Voltage Divider on ADC Differential Pi
1091 Views - Created 21/06/2021
When using the ADC Differential Pi, do you have any suggestions for reading voltages outside of -2.048 - 2.048? Is it possible to add a voltage divider for examplke?
There are two methods you can use to reduce the voltage level to work on the ADC Differential Pi.
You can use a voltage divider with the positive side going through the R1 resistor before connecting to the ADC + input and the negative connecting directly to the ADC - input. The R2 resistor connects ADC + and ADC -. We have a calculator you can use to get the values for R1 and R2 based on your input voltage. https://www.abelectronics.co.uk/tools/resistor-voltage-divider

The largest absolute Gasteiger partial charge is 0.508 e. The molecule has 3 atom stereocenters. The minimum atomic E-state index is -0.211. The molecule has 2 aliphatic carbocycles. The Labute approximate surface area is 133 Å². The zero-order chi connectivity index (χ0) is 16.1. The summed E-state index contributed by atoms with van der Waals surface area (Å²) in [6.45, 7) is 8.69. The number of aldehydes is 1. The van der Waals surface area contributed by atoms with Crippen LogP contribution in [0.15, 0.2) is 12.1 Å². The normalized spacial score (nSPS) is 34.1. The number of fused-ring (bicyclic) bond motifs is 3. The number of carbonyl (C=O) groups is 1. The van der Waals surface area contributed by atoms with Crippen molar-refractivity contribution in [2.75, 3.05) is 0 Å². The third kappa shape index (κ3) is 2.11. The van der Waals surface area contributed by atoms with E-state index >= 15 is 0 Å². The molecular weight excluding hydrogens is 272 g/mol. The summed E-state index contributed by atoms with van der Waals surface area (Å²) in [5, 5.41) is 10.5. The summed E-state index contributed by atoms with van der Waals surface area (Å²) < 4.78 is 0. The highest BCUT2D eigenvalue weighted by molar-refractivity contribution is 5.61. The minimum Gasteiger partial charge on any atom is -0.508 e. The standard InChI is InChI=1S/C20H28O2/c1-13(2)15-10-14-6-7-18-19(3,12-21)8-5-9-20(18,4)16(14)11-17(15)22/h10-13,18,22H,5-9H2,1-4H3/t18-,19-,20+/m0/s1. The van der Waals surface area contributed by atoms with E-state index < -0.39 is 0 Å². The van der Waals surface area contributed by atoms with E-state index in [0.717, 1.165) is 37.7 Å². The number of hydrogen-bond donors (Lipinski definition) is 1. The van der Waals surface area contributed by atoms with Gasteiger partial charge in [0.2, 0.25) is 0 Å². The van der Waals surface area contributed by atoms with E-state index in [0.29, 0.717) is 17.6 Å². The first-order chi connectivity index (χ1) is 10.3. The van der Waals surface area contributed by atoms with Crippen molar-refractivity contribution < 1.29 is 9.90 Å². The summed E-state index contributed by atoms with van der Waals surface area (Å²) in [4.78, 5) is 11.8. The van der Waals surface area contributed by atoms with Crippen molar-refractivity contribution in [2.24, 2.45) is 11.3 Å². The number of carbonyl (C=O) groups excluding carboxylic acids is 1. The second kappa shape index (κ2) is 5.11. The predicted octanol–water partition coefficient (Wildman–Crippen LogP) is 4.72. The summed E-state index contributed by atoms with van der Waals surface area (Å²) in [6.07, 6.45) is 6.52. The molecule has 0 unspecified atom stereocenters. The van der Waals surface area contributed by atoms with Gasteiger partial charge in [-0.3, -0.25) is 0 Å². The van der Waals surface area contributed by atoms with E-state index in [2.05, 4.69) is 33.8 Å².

The second method is to use a fully-differential amplifier. An op-amp circuit is more complicated than a resistor divider but it does have the advantage of a higher impedance between the + and - inputs. Texas Instruments has a good article explaining how to use fully-differential amplifiers at https://www.ti.com/lit/an/sloa054e/sloa054e.pdf
With an 11.1v input, you would need resistor values of 10K for R1 and 2.2K for R2 which would give you an output voltage of 2.002V.
With this voltage divider setup, you can have a positive or a negative input voltage. A -11.1V input would give you an output voltage of -2.002V.
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